Foulbrood is caused by Mellissococcus pluton bacterium. It propagates in the middle part of intestine of bees larvae. The size of bacteria is 0.5*1,0 micrometer. These organisms are lancet-shaped cocci that can exist either separately or in clusters. Bacteria are arranged in pairs, the ends looking at each other or thin flagellum. The bacteria are gram-positive.


Preparing smears - the preparation made of dissolved water suspense from the middle part of larvae's intestine and is put on the microscope glass slide and is mixed with a 5% water solution of nygrozin. The material is spread over the glass slide over a few square centimeters and dried above the flame. For the bacteriological examination a microscope with high magnifying power.

Cultivation - small or recently died larvae can be used for isolation of Mellissococcus pluton bacterium. A bee larva can be dissected on a sterile glass slide of a microscope so that cuticle could be taken by by sterile pincers and stretched.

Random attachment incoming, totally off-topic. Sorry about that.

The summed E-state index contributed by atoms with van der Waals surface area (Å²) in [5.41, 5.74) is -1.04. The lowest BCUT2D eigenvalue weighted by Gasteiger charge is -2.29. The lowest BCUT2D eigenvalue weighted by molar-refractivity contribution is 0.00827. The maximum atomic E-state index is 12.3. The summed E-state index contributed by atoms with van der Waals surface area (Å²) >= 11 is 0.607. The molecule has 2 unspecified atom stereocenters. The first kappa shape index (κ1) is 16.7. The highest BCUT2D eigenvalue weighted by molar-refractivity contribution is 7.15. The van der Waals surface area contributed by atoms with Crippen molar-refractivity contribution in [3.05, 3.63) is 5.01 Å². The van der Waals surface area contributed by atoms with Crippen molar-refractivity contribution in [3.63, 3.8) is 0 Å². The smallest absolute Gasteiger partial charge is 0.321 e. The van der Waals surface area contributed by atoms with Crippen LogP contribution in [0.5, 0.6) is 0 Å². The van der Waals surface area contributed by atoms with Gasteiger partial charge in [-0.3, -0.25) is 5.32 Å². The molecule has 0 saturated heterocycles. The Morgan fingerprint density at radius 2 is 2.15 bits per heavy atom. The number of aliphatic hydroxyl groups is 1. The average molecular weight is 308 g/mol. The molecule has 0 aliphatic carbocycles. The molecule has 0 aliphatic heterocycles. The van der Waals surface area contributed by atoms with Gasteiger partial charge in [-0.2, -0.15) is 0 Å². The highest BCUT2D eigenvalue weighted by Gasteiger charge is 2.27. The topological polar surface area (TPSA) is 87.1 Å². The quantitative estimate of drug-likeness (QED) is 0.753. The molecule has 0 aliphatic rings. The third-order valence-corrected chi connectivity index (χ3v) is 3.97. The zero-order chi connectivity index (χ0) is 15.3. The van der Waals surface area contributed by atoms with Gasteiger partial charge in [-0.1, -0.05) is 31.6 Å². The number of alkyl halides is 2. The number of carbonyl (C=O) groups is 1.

The contents of the middle part of an intestine is situated in transparent, peritrophic membrane. A part of it is often filled with bacteria- opaque as white as chalk clots. Bacteria Mellissococcus pluton can be taken. Sealed cells containing living larvae can sometimes be of dark brow color. In bee families infected by foulbrood the lower part of the cells with larvae is covered with Mellissococcus pluton. These organisms can be easily taken from this part of the brood. Mellissococcus pluton can be cultivated on a nutritious Bailey medium:

10 gr of glucose,

10 gr of yeast extract (Difco)

13 bgKN2PO4

20 gr of agar